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Hercules, born of Alcmena and Zeus, was conceived when Zeus took the form of Alcmena’s husband and lay with her. Her true husband lay with her again later that night and she conceived twins. One would be born to her human husband, and the other fathered by Zeus himself (Hamilton). Zeus bragged about his soon to be born son alerting and infuriating Hera to Hercules existence. Hera was notorious for tormenting her husbands’ illegitimate offspring since she couldn’t harm Zeus outright for his infidelity (Hamilton). Hera persuaded Eileithyia to slow Alcmena’s labor in a fit of piqué, almost killing her (Hamilton). Alcmena in fear of Hera’s wrath gave her son to nature. Zeus (in some accounts Hermes) stole him away to Olympus, where he suckled at Hera’s breast while she lay sleeping, granting him immortality (McLeish). When Hera awoke during the suckling she pushed Hercules away and the milk that sprayed out formed the Milky Way (Leeming). Zeus took the infant and placed him back in his crib before departing to Olympus again. Enraged Hera sent two massive serpents to kill Hercules and his brother as they lay sleeping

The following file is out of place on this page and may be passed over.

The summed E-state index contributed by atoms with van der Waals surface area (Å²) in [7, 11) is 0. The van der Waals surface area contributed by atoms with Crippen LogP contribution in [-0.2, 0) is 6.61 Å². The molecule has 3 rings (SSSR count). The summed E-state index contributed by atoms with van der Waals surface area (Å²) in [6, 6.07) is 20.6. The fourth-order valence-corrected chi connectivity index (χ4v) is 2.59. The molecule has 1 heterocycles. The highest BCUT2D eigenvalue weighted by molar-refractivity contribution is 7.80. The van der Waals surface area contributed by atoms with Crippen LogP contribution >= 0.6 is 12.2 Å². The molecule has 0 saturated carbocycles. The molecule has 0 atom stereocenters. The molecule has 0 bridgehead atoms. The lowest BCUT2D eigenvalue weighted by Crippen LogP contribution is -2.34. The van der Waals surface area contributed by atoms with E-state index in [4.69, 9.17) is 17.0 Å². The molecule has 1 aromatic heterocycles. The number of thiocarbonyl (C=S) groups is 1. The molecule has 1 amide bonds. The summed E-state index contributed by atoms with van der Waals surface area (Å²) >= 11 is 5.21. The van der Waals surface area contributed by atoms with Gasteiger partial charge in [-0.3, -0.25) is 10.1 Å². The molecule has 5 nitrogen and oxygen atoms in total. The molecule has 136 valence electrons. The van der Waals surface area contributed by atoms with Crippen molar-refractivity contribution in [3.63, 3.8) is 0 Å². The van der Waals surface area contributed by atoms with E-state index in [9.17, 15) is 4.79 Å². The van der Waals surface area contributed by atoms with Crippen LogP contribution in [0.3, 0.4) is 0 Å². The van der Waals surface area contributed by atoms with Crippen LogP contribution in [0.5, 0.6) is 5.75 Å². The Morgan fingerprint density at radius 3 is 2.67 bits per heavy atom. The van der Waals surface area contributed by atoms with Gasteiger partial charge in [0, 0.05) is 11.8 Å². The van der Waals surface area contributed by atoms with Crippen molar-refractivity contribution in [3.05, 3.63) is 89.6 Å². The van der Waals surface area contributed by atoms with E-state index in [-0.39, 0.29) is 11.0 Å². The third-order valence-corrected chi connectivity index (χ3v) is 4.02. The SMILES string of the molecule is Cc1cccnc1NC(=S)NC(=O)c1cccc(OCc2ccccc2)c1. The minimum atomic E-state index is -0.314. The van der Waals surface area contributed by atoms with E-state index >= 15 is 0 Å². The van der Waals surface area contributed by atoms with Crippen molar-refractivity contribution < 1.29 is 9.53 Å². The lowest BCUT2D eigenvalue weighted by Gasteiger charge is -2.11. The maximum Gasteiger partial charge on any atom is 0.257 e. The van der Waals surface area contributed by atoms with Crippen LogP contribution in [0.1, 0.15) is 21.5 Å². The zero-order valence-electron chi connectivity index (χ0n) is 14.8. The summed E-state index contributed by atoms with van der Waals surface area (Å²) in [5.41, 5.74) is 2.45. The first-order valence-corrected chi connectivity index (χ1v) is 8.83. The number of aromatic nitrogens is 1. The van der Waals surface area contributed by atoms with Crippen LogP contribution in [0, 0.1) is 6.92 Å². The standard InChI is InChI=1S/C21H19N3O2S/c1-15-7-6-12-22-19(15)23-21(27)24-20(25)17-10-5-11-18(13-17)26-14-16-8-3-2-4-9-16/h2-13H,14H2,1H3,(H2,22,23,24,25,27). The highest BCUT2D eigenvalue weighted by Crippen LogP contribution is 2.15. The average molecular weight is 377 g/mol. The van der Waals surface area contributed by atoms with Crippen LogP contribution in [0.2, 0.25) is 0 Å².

His affair with a woman named Leto led to the birth of the twins Apollo and Artemis. Hera being the jealous wife she was, forced Leto to roam the earth in search of a place to give birth, for Hera had stopped her from gaining shelter on land or at sea. The only place she could go was to the isle of Delos in the middle of the Aegean Sea, for Delos was a floating island. This would be one of many of Hera’s revenges on her husband’s affairs. Zeus used many different disguises to seduce women. When he seduced the Spartan queen Leda, he transformed himself into a beautiful swan, and from the egg which Leda produced, two sets of twins were born. They were Polydeuces and Castor and Clytemnestra and Helen of Troy. He also visited princess Danae as a shower of gold, and from this, the hero Perseus was born. He kidnapped the Phoenician princess Europa, disguised as a bull, then carried her on his back to the island of Crete where she had three sons. They were Minos, Rhadamanthys, and Sarpedon. These were just some of his many children. Zeus had many Temples and festivals in his honor, the most famous was Olympia, the magnificent "Temple of Zeus", which held the gold and ivory statue of the enthroned Zeus, which was sculpted by Phidias. It was later to become one of the "Seven Wonders of the Ancient World". Also the Olympic Games and many other numerous festivals throughout Greece were held in